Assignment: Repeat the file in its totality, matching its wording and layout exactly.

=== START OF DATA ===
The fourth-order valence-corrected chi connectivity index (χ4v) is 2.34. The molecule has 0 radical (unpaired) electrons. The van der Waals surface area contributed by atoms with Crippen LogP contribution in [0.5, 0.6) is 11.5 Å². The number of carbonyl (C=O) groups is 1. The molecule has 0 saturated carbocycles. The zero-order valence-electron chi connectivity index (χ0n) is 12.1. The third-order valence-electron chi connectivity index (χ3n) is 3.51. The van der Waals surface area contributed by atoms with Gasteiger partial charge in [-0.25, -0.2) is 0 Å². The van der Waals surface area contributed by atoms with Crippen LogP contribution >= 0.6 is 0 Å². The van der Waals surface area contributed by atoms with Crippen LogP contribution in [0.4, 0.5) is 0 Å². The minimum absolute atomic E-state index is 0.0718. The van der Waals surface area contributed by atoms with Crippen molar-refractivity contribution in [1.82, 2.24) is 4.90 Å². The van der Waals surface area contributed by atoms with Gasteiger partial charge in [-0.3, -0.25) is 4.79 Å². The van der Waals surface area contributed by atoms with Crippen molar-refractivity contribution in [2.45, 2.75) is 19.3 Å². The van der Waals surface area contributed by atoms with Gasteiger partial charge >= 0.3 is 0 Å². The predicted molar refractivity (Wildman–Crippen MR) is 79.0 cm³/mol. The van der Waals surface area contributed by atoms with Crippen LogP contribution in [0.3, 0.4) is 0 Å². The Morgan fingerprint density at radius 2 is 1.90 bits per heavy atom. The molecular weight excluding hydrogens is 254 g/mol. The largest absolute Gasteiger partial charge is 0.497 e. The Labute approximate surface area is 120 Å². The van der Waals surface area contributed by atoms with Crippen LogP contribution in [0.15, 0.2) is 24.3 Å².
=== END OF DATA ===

The fourth-order valence-corrected chi connectivity index (χ4v) is 2.34. The molecule has 0 radical (unpaired) electrons. The van der Waals surface area contributed by atoms with Crippen LogP contribution in [0.5, 0.6) is 11.5 Å². The number of carbonyl (C=O) groups is 1. The molecule has 0 saturated carbocycles. The zero-order valence-electron chi connectivity index (χ0n) is 12.1. The third-order valence-electron chi connectivity index (χ3n) is 3.51. The van der Waals surface area contributed by atoms with Gasteiger partial charge in [-0.25, -0.2) is 0 Å². The van der Waals surface area contributed by atoms with Crippen LogP contribution >= 0.6 is 0 Å². The van der Waals surface area contributed by atoms with Crippen LogP contribution in [0.4, 0.5) is 0 Å². The minimum absolute atomic E-state index is 0.0718. The van der Waals surface area contributed by atoms with Crippen molar-refractivity contribution in [1.82, 2.24) is 4.90 Å². The van der Waals surface area contributed by atoms with Gasteiger partial charge in [-0.3, -0.25) is 4.79 Å². The van der Waals surface area contributed by atoms with Crippen molar-refractivity contribution in [2.45, 2.75) is 19.3 Å². The van der Waals surface area contributed by atoms with Gasteiger partial charge >= 0.3 is 0 Å². The predicted molar refractivity (Wildman–Crippen MR) is 79.0 cm³/mol. The van der Waals surface area contributed by atoms with Crippen LogP contribution in [0.3, 0.4) is 0 Å². The Morgan fingerprint density at radius 2 is 1.90 bits per heavy atom. The molecular weight excluding hydrogens is 254 g/mol. The largest absolute Gasteiger partial charge is 0.497 e. The Labute approximate surface area is 120 Å². The van der Waals surface area contributed by atoms with Crippen LogP contribution in [0.15, 0.2) is 24.3 Å².